Deputy judge Andrew Gilbart backed a government decision to uphold the council's refusal of permission for 100 caravans to provide accommodation for construction workers on the new terminal five at Heathrow Airport.
The court was told that unauthorised caravans were originally sited there in July 2002. The council issued an enforcement notice as it was in breach of planning control.
The owner then sought temporary permission for a change of use of the land from agricultural to residential caravan use, with 100 caravans, hard-surfacing, car parking, seven facility buildings, two electrical switch rooms, fencing, landscaping, a gate house and a sub-station for a three-year period.
However, first the council then the inspector refused him permission. The inspector, in the decision that was challenged, found that it would amount to a 'substantial and notably urbanising form of development to the significant detriment of the openness of the area'.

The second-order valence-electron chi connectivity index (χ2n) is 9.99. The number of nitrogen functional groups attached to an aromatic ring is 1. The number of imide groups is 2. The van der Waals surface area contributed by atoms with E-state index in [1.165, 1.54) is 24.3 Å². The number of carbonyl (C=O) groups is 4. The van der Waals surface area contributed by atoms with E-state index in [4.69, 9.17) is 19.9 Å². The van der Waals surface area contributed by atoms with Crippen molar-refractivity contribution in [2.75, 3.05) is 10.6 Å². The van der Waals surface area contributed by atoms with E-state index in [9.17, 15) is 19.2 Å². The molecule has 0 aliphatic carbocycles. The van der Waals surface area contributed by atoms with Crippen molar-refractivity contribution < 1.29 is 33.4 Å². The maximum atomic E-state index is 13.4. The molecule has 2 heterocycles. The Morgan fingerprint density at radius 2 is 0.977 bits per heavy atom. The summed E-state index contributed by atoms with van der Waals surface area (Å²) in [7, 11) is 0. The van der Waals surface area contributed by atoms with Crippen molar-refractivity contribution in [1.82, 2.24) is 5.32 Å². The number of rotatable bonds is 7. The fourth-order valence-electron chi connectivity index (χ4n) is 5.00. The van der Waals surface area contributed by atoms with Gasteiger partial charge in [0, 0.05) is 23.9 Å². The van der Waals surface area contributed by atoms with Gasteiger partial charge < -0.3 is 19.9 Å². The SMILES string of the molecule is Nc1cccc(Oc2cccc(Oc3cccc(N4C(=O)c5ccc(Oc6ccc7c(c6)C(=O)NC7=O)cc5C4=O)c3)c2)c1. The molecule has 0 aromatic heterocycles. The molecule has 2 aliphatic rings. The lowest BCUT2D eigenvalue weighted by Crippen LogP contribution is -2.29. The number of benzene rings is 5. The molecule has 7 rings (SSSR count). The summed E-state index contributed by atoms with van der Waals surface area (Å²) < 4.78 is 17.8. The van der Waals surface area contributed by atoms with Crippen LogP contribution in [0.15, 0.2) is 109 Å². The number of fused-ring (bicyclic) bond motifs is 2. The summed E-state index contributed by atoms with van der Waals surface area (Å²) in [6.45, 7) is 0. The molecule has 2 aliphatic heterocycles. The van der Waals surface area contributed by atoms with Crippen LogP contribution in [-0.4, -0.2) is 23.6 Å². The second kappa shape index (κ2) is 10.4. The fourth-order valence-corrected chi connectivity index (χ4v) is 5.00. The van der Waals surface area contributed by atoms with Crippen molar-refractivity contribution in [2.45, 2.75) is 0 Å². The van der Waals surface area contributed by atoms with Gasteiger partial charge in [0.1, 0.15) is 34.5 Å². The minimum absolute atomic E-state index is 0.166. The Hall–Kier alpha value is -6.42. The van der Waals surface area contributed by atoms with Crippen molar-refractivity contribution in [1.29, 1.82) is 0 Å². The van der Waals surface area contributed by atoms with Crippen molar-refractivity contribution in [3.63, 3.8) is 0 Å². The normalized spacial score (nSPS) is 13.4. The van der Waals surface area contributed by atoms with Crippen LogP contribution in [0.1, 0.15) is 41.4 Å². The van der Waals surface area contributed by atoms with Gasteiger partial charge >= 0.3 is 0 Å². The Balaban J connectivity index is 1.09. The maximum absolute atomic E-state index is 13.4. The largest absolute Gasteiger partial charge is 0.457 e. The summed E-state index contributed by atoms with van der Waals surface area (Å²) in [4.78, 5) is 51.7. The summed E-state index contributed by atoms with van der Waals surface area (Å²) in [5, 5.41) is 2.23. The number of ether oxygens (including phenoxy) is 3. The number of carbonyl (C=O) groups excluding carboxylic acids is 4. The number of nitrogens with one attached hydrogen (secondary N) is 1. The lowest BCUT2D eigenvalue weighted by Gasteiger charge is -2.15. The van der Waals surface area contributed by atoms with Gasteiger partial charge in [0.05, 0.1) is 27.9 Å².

He added that the site was in a 'strategic' green belt between Slough and Greater London, which had been identified as being an area where the London green belt was 'at its most fragmented and vulnerable'.
Judge Gilbart ruled that although there was a strong case on need, the weight to be attached to that was for the inspector to decide, bearing in mind there was also a strong case on harm.
Housing, planning & environment